BRITISH transport group GoAhead will no longer seek to expand its presence in international heavy rail markets, with the focus instead on improving the performance of its existing German and Norwegian operations.
GoAhead will also not invest in long-distance open-access rail operations or in the United States. However, it is open to tendering for operation of other urban mass-transit transport services, in particular metro and light rail.
These new positions are presented in the group’s “The Next Billion Journeys” strategy, presented to analysts and the media on April 5. The strategy is the result of a strategic business review undertaken in the context of major financial problems at its former Southeastern rail franchise in Britain and substantial financial provisions made for additional costs and underperformance of rail activities in Germany and Norway.
GoAhead identifies its key source of future growth as regional bus in Britain, London bus operating contracts let by Transport for London (TfL), and the promotion of “an attractive passenger service contract business model in UK Rail.” Noting that the market for contracted operation of public transport is growing, with most growth in Europe, the company says it will “replicate successful contracted business models” as seen in London, Dublin and Singapore in selected international markets “by exploring partnership opportunities where appropriate.”
Overall, the strategy aims for the company to improve performance, grow organically and develop new business opportunities by leveraging existing capabilities and resources. GoAhead is aiming to increase revenue by 30% in the medium-term from around £4bn in 2021 as well as increase annual operating profit to at least £150m and to resume the payment of between 50% and 75% of earnings per share as dividends from fiscal year 2022. The company is also aiming to maintain net debt at current levels - or 1.5 and 2.5 times Ebitda - and to reduce carbon emissions by 75% by 2035.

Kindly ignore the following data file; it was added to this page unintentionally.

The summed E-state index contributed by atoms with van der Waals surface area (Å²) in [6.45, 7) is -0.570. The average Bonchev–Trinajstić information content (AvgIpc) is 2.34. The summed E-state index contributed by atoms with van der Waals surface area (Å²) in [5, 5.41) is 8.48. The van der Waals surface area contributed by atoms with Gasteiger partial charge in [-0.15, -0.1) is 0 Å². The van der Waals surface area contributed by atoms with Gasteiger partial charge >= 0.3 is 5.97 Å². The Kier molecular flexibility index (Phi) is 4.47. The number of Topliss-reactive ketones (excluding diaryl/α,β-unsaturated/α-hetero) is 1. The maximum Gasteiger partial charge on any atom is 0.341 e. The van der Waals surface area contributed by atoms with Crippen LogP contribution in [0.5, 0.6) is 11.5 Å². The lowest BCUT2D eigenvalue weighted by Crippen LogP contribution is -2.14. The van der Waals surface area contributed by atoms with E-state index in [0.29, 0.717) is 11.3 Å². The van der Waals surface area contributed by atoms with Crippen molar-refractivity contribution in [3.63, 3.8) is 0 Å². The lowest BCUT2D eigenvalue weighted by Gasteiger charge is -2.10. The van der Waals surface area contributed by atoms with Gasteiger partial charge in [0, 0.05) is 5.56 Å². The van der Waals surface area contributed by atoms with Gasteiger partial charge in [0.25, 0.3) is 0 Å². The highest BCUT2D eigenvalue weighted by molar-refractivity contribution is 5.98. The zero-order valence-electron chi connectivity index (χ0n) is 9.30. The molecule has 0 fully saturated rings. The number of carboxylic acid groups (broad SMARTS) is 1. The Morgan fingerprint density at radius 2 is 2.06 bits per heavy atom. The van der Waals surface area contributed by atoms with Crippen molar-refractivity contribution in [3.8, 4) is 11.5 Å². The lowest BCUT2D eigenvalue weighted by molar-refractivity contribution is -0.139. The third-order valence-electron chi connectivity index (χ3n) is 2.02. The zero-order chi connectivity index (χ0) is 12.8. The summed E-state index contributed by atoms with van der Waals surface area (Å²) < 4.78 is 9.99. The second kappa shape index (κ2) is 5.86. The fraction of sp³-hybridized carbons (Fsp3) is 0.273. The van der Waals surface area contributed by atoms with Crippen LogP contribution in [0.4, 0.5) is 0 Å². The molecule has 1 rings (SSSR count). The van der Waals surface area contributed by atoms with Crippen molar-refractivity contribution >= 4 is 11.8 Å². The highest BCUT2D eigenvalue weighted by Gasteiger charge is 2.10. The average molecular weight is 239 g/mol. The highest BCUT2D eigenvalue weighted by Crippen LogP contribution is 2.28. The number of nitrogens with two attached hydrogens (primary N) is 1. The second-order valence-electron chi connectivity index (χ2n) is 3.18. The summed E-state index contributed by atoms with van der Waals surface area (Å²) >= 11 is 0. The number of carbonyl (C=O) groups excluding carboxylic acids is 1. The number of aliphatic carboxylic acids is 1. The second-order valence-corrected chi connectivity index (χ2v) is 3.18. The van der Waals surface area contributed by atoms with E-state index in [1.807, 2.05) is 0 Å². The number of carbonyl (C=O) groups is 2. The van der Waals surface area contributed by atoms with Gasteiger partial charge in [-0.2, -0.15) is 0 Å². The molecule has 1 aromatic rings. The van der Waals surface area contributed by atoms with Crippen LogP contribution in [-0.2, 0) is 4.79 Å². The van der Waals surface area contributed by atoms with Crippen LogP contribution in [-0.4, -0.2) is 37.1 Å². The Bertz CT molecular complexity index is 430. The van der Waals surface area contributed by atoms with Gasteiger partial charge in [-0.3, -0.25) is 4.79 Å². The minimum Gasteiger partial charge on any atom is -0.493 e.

GoAhead began operation of three 13 year-long regional rail contracts centred on Stuttgart in 2019 with initial performance marred by shortages of personnel and trains. The company’s 10-year Norwegian contract began in December 2019, covering services between Oslo and Stavanger. The contract includes revenue risk and has consequently performed badly due to the pandemic. Two more 12-year German contracts in Bavaria serving Munich have been signed. The first began operation in December 2021 with the second due to start in December this year.
GoAhead remained profitable in 2021 despite the substantial cost of the Southeastern franchise’s financial irregularities and a £27.6m loss from rail activities in Europe, which followed a loss of £44.6m in 2020. London bus operations and the GTR rail contract in Britain were responsible for 90% of the group’s profit.
The 2021 accounts included impairment or onerous contract provisions of £76.9m for the contracts held in Norway. The previous onerous contract provisions relating to the new Bavarian contracts also increased by £36.6m resulting in a total provision of £66.2m.
The strategy’s financial projections forecast no profit contribution from the German and Norwegian rail contracts over the medium term.